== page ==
How Can I Tell Which Service Packs Have Been Installed on a Computer?

Doctor Scripto

Hey, Scripting Guy! Question

Hey, Scripting Guy! How can I tell which service packs have been installed on my computers?

— FR

SpacerHey, Scripting Guy! AnswerScript Center

Hey, FR. That’s a very good question; as you know better than we do, in this day and age it’s really important to make sure all your computers have the latest service pack, the latest hot fixes, and the latest downloads from Windows Update installed. But, like you said, how can you do that?

Ah, you’re way ahead of us: yes, scripting is a good way to track this information. For example, this simple script reports the latest service pack installed on a computer:

strComputer = “.”
Set objWMIService = GetObject(“winmgmts:” _
    & “{impersonationLevel=impersonate}!\\” & strComputer & “\root\cimv2”)
Set colOperatingSystems = objWMIService.ExecQuery _
    (“Select * from Win32_OperatingSystem”)
For Each objOperatingSystem in colOperatingSystems
    Wscript.Echo objOperatingSystem.ServicePackMajorVersion  _
        & “.” & objOperatingSystem.ServicePackMinorVersion

Now you might be thinking, “Oh, the latest service pack. But I need to know about all the service packs that have been installed on a computer.” If that’s the case, relax; when you install, say, Service Pack 3.0, you automatically get everything that was included in Service Packs 1.0 and 2.0. Because of that, it doesn’t really matter whether Service Pack 1.0 was installed; by installing Service Pack 3.0, you got all the functionality of Service Pack 1.0. Which is a somewhat convoluted way of saying that all you really care about is the latest service pack that was installed on a computer. And the preceding script will do just that.

But what about those hot fixes we mentioned; how can you audit a computer and see which hot fixes have been installed? Try this script:

strComputer = “.”
Set objWMIService = GetObject(“winmgmts:” _
    & “{impersonationLevel=impersonate}!\\” & strComputer & “\root\cimv2”)
Set colQuickFixes = objWMIService.ExecQuery _
    (“Select * from Win32_QuickFixEngineering”)
For Each objQuickFix in colQuickFixes
    Wscript.Echo “Computer: ” & objQuickFix.CSName
    Wscript.Echo “Description: ” & objQuickFix.Description
    Wscript.Echo “Hot Fix ID: ” & objQuickFix.HotFixID
    Wscript.Echo “Installation Date: ” & objQuickFix.InstallDate
    Wscript.Echo “Installed By: ” & objQuickFix.InstalledBy

Two things to keep in mind here. First, hot fixes haven’t always been released in standard fashion. That doesn’t mean they don’t work, it just means that some hot fixes might not populate all the above fields; for example, many hot fixes won’t return a value for the InstallDate property. Second, hot fix information is recorded in several places on your computer and, because there hasn’t always been a standard way of doing this, WMI checks all of these locations and retrieves hot fix information. That’s good, except that once in awhile a hot fix will actually record information in multiple locations. Again, that’s not really a problem; it just means that when you get your information back from WMI you might see or 2 or 3 instances of hot fix QFE 1111111. That’s because QFE 1111111 recorded information about itself in several different spots.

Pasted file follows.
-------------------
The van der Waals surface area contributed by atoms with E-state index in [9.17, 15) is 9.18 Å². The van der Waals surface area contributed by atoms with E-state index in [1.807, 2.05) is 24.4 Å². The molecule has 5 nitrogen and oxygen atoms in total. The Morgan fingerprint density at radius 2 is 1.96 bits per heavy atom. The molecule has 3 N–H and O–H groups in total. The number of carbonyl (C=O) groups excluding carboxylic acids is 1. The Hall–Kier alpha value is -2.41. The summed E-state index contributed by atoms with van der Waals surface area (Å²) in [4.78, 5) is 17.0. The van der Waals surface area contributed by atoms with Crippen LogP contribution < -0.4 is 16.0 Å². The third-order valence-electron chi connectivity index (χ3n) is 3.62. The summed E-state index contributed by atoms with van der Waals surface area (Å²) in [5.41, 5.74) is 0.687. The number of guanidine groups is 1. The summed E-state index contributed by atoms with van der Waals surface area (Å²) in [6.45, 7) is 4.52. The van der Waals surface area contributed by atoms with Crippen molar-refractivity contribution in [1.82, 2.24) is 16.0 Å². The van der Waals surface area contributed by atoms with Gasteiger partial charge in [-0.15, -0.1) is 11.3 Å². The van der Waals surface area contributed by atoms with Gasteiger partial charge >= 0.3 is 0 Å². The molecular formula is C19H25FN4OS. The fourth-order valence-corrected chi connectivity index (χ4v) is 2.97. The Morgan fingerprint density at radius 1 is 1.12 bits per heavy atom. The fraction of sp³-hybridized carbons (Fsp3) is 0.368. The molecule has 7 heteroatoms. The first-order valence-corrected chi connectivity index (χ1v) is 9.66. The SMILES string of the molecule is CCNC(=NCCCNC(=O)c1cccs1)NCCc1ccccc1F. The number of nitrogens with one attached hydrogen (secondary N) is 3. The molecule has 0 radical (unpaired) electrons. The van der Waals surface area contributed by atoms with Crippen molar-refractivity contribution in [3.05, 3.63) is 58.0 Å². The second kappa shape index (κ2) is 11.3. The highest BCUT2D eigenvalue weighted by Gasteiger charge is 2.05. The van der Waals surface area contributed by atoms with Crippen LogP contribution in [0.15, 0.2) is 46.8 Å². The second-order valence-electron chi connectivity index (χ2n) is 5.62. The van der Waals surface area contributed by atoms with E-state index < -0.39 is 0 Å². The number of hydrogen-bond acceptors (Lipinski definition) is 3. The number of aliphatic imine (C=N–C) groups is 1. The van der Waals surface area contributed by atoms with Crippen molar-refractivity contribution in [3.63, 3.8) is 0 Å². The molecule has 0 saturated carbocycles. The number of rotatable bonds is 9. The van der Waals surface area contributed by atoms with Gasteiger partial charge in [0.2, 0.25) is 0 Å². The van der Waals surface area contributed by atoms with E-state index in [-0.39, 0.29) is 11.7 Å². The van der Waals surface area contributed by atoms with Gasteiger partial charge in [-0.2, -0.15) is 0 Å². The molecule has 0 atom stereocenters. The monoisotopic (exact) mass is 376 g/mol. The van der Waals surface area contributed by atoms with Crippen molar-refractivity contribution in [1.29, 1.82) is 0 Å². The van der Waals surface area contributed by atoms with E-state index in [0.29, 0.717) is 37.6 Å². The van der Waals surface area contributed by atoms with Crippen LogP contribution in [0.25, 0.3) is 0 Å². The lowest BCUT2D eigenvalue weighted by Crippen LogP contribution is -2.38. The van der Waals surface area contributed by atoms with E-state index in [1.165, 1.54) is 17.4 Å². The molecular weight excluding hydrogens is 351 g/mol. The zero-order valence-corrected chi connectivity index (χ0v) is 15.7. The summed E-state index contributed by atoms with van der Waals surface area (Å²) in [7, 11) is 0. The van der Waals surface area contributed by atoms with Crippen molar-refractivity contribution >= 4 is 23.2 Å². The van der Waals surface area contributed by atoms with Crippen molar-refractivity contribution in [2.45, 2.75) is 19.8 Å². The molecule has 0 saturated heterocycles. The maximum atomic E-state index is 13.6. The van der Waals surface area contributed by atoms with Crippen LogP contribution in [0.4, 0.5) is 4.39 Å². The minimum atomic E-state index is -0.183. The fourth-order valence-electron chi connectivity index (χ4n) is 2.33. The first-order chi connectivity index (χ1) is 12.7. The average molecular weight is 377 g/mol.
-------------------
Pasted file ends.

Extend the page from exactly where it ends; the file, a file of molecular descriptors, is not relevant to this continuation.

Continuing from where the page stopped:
Hey, that’s right: we did mention Windows Update, didn’t we? Well, if you’ve installed the latest version of Windows Update, you might very well have a new COM object that enables you to retrieve update information. For example:

Set objSession = CreateObject(“Microsoft.Update.Session”)
Set objSearcher = objSession.CreateUpdateSearcher
intHistoryCount = objSearcher.GetTotalHistoryCount
‘Wscript.Echo intHistoryCount

Set colHistory = objSearcher.QueryHistory(1, intHistoryCount)

For Each objEntry in colHistory Wscript.Echo “Operation: ” & objEntry.Operation Wscript.Echo “Result code: ” & objEntry.ResultCode Wscript.Echo “Date: ” & objEntry.Date Wscript.Echo “Title: ” & objEntry.Title Wscript.Echo “Description: ” & objEntry.Description Wscript.Echo “Client application ID: ” & objEntry.ClientApplicationID Wscript.Echo “Server selection: ” & objEntry.ServerSelection Wscript.Echo “Service ID: ” & objEntry.ServiceID i = 1 For Each strStep in objEntry.UninstallationSteps Wscript.Echo i & ” — ” & strStep i = i + 1 Next Wscript.Echo “Uninstallation notes: ” & objEntry.UninstallationNotes Wscript.Echo “Support URL: ” & objEntry.SupportURL Wscript.Echo Next

To be honest, we only know for sure that the Microsoft.Update.Session object gets installed on Windows XP (and is automatically installed when you install XP Service Pack 2). If you’re running Windows 2000, you might want to visit Windows Update, install the latest version, then run the preceding script and see if it works.


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